College students, I want you to become lawyers who fight for justice for those who are oppressed and ignored by those with power.

College students, I want you to become church planters who are willing to go wherever God calls you to go and do whatever He calls you to do. And I want to do it with you!

There is hope for something great to be done in our generation. “Jesus Christ is the same yesterday, today, and forever.” (Heb 13:8) Yes, there will still be bad news reported.

Jesus hasn’t returned yet. But why don’t we give our lives to be part of the good news that the world is dying to hear about? College students, I can’t do it without you.

Have your people call my people.

Posted by Elisha Lawrence with

Community On Purpose

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By Dustin Walker: 

If you were to look two years into the future of your Community Group, what would you wish to see?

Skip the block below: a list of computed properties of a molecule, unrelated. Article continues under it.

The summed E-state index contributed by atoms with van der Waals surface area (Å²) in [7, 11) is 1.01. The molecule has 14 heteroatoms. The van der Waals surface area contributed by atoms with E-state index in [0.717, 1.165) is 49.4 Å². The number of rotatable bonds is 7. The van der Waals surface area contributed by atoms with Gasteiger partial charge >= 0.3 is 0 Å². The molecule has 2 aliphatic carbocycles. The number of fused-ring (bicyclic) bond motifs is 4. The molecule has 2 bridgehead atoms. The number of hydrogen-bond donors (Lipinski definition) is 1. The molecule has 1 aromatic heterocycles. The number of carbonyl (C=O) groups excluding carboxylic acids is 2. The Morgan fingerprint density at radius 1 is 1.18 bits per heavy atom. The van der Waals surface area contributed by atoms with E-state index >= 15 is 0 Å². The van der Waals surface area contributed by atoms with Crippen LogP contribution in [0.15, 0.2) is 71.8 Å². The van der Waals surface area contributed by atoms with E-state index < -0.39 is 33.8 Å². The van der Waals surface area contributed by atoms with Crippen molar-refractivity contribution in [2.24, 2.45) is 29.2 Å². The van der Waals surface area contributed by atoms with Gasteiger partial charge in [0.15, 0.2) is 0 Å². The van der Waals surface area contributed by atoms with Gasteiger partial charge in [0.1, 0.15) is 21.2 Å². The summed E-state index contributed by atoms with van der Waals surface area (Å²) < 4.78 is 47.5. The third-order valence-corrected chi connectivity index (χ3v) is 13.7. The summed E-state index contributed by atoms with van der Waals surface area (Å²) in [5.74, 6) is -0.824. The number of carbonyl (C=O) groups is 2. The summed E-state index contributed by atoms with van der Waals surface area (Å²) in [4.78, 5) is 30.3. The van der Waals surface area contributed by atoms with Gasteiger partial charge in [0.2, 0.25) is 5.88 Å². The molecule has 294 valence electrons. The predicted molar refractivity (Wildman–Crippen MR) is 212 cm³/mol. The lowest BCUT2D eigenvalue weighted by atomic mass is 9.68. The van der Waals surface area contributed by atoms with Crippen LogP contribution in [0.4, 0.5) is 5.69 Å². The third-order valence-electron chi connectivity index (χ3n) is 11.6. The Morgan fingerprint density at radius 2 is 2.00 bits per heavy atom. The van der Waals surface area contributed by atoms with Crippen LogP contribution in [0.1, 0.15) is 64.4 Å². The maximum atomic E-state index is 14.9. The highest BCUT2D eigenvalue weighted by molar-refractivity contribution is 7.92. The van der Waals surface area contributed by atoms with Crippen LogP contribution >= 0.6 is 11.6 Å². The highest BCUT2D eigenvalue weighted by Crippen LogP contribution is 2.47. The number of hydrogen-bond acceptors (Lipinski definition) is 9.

I suspect we would want to see the spiritual fruit of faithfully reading scripture and praying for one another. My guess is that you would want to see deeper friendships. And perhaps you would desire a vibrant faith that is expressed in generosity; generosity to serve, to share, and to speak openly about Jesus.

However, I believe the unspoken assumption many of us have is that we will hit these marks if we just do life together with the right people.

Unfortunately, that doesn’t work out as naturally and organically as we hope for two reasons:

  • The reality of entropy
  • A lack of purpose

Here’s what I mean:

The Reality of Entropy

Entropy is defined as a gradual decline into disorder. Unfortunately, the natural spiritual gravity of every individual is downward. Guided by the strength of our willpower we can hardly rise above our tendencies toward disorder in our thoughts, our words, and relationships. And when we get people together in a group, the entropy is multiplied exponentially. We are prone to passivity, impatience, hurt feelings, jealousy, insensitivity, and malice.

Our first admission must be that we are not the right people. I need Jesus. So do you. Other people aren’t the problem. The problem starts with me. My gradual decline begins when my heart slips away from being anchored in the gospel.

Abundance of Gospel